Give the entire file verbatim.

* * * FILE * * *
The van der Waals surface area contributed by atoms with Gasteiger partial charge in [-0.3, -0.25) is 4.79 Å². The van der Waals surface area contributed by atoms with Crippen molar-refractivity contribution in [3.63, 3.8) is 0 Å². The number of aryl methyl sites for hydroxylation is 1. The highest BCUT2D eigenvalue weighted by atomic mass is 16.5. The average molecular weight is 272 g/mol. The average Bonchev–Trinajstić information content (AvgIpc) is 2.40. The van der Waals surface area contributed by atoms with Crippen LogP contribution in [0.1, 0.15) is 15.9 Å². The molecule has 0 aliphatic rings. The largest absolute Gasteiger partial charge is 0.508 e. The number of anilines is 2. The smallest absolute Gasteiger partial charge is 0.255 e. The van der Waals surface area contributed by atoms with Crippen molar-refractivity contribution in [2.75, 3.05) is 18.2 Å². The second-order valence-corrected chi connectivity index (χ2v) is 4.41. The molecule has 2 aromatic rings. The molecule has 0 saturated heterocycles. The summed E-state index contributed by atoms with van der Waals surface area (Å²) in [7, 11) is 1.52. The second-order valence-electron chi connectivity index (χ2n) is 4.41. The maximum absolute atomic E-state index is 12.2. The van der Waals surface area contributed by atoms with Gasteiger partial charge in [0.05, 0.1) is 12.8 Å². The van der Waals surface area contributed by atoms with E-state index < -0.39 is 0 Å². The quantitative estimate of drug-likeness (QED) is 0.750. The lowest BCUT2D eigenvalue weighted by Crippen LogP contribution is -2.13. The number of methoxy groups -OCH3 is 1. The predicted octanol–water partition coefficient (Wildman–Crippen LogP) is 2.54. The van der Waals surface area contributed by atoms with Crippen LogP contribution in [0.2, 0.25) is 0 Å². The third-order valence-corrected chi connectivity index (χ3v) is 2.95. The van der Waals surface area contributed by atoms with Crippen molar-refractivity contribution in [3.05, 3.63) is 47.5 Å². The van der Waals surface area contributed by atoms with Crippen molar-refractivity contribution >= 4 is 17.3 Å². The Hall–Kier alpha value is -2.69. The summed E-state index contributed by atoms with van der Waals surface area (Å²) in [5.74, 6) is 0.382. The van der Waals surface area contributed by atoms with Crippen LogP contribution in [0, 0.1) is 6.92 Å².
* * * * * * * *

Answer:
The van der Waals surface area contributed by atoms with Gasteiger partial charge in [-0.3, -0.25) is 4.79 Å². The van der Waals surface area contributed by atoms with Crippen molar-refractivity contribution in [3.63, 3.8) is 0 Å². The number of aryl methyl sites for hydroxylation is 1. The highest BCUT2D eigenvalue weighted by atomic mass is 16.5. The average molecular weight is 272 g/mol. The average Bonchev–Trinajstić information content (AvgIpc) is 2.40. The van der Waals surface area contributed by atoms with Crippen LogP contribution in [0.1, 0.15) is 15.9 Å². The molecule has 0 aliphatic rings. The largest absolute Gasteiger partial charge is 0.508 e. The number of anilines is 2. The smallest absolute Gasteiger partial charge is 0.255 e. The van der Waals surface area contributed by atoms with Crippen molar-refractivity contribution in [2.75, 3.05) is 18.2 Å². The second-order valence-corrected chi connectivity index (χ2v) is 4.41. The molecule has 2 aromatic rings. The molecule has 0 saturated heterocycles. The summed E-state index contributed by atoms with van der Waals surface area (Å²) in [7, 11) is 1.52. The second-order valence-electron chi connectivity index (χ2n) is 4.41. The maximum absolute atomic E-state index is 12.2. The van der Waals surface area contributed by atoms with Gasteiger partial charge in [0.05, 0.1) is 12.8 Å². The van der Waals surface area contributed by atoms with E-state index < -0.39 is 0 Å². The quantitative estimate of drug-likeness (QED) is 0.750. The lowest BCUT2D eigenvalue weighted by Crippen LogP contribution is -2.13. The number of methoxy groups -OCH3 is 1. The predicted octanol–water partition coefficient (Wildman–Crippen LogP) is 2.54. The van der Waals surface area contributed by atoms with Crippen LogP contribution in [0.2, 0.25) is 0 Å². The third-order valence-corrected chi connectivity index (χ3v) is 2.95. The van der Waals surface area contributed by atoms with Crippen molar-refractivity contribution in [3.05, 3.63) is 47.5 Å². The van der Waals surface area contributed by atoms with Crippen molar-refractivity contribution >= 4 is 17.3 Å². The Hall–Kier alpha value is -2.69. The summed E-state index contributed by atoms with van der Waals surface area (Å²) in [5.74, 6) is 0.382. The van der Waals surface area contributed by atoms with Crippen LogP contribution in [0, 0.1) is 6.92 Å².